“This is a contrast to what is observed in cereals, whereby lodging is frequently observed in the overlaps between the field margin and field centre,” he highlights.


Despite the findings showing some alarming losses, experts are confident the problem can be dealt with.


ADAS research scientist Sarah Kendall noted findings revealed that neighbouring fields were seen to show very large differences in lodging, confirming the ability to mitigate risks in the presence of poor water.


The sheer damage that lodging can cause in a field is highlighted by the survey, which shows levels of up to 90% could cause possible yield losses of up to 1.6t/ha.



Rectifying the problem


BASF agronomy manager Clare Tucker advises that assessment of Green Area Index (GAI) should be routine for all crops every year if lodging risk is to be reduced and yield to be maximised.


“It will be essential in gauging when and where metconazole should be applied,” says Mrs Tucker.


This year’s crops are generally smaller with poorer rooting systems and weaker stems. Once growth starts in the spring, this could put pressure on rooting and the risk of lodging could be high.


There are a number of options available in order to measure the GAI of a crop including BASF’s iPhone app, OSR GAI, available to download from its site.


Growers and advisers will need to use the GAI tool starting in March and if the GAI of the crop is greater than 0.8, then an application of up to 0.8 litres/ha of metconazole (Sunorg Pro) to the crop will be economically justified. This should be done once the crop is “visibly” growing, from about mid-stem extension through to yellow bud.


The mid-stem extension metconazole applications in March will shorten the crop and reduce the risk of lodging the most. However, strong active growth is more important than actual growth stage so it is better to delay if too cold or dry.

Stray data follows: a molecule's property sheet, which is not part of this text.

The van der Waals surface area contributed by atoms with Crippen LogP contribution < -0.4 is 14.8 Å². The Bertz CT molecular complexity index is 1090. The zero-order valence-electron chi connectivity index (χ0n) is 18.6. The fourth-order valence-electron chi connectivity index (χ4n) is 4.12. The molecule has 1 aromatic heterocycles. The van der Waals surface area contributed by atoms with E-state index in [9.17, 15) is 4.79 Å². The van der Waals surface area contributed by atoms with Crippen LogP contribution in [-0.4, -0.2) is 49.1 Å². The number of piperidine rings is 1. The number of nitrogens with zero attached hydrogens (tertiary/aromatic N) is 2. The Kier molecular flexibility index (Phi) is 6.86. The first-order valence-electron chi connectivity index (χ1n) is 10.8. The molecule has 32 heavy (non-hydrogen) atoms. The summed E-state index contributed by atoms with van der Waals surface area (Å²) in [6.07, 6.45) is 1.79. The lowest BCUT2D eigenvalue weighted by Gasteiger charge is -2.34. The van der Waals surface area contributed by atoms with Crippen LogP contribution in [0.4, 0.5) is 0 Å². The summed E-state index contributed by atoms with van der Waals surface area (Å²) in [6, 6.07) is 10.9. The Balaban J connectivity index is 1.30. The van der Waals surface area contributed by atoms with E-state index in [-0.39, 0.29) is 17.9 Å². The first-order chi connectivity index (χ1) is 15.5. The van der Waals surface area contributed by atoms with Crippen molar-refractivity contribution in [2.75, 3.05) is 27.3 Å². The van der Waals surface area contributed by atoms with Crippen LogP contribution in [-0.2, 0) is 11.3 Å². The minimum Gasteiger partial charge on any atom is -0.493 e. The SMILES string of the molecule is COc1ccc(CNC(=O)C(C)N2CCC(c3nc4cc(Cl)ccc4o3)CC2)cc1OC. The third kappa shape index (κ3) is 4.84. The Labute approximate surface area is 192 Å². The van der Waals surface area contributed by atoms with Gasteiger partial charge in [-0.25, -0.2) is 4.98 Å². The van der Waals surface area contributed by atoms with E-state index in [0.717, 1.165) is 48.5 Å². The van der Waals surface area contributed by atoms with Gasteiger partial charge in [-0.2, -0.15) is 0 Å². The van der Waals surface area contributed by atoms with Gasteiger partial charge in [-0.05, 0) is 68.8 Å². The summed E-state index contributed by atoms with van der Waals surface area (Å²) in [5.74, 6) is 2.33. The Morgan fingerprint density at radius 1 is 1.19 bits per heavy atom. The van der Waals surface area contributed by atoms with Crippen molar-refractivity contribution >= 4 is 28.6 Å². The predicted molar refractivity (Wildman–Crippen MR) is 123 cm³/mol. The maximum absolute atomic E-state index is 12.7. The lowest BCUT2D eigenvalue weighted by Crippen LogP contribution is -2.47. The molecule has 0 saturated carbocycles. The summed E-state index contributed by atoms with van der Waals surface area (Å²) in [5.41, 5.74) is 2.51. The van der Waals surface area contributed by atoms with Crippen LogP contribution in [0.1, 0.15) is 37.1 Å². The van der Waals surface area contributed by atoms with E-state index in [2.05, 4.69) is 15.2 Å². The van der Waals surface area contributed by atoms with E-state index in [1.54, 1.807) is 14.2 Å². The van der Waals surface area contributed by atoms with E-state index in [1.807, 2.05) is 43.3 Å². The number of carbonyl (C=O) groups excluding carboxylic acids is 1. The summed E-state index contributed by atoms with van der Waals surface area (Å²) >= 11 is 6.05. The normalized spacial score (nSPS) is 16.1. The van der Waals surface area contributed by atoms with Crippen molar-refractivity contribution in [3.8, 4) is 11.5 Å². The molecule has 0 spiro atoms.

“Applying a PGR below a GAI of 0.8 can have a negative effect on yield, since canopy development is less than the optimum.


“However, it’s important to note that even if the crop has a GAI of more than 2.0 at stem extension, we would advise growers not to apply a PGR if dry or cold weather has stopped growth. Strong, active growth is more important in terms of applying a PGR rather than growth stage, so a later application timing at the yellow-bud stage may be more appropriate in those circumstances,


“There will be a lot less nitrogen in the soil this year. We’ll probably see earlier applications of nitrogen due to a lot of the crops being smaller. An application of 40-50kg at the end of February followed up with two more,” she says.


The GAI tool should also be used right into April at about yellow bud. At this stage metconazole will help maximise canopy effects and seeds/sq m for yield. It will also reduce lodging risk and contribute to sclerotinia control.


The April application has been the most common in recent years, in part due to the need to wait for sustained active growing conditions before application.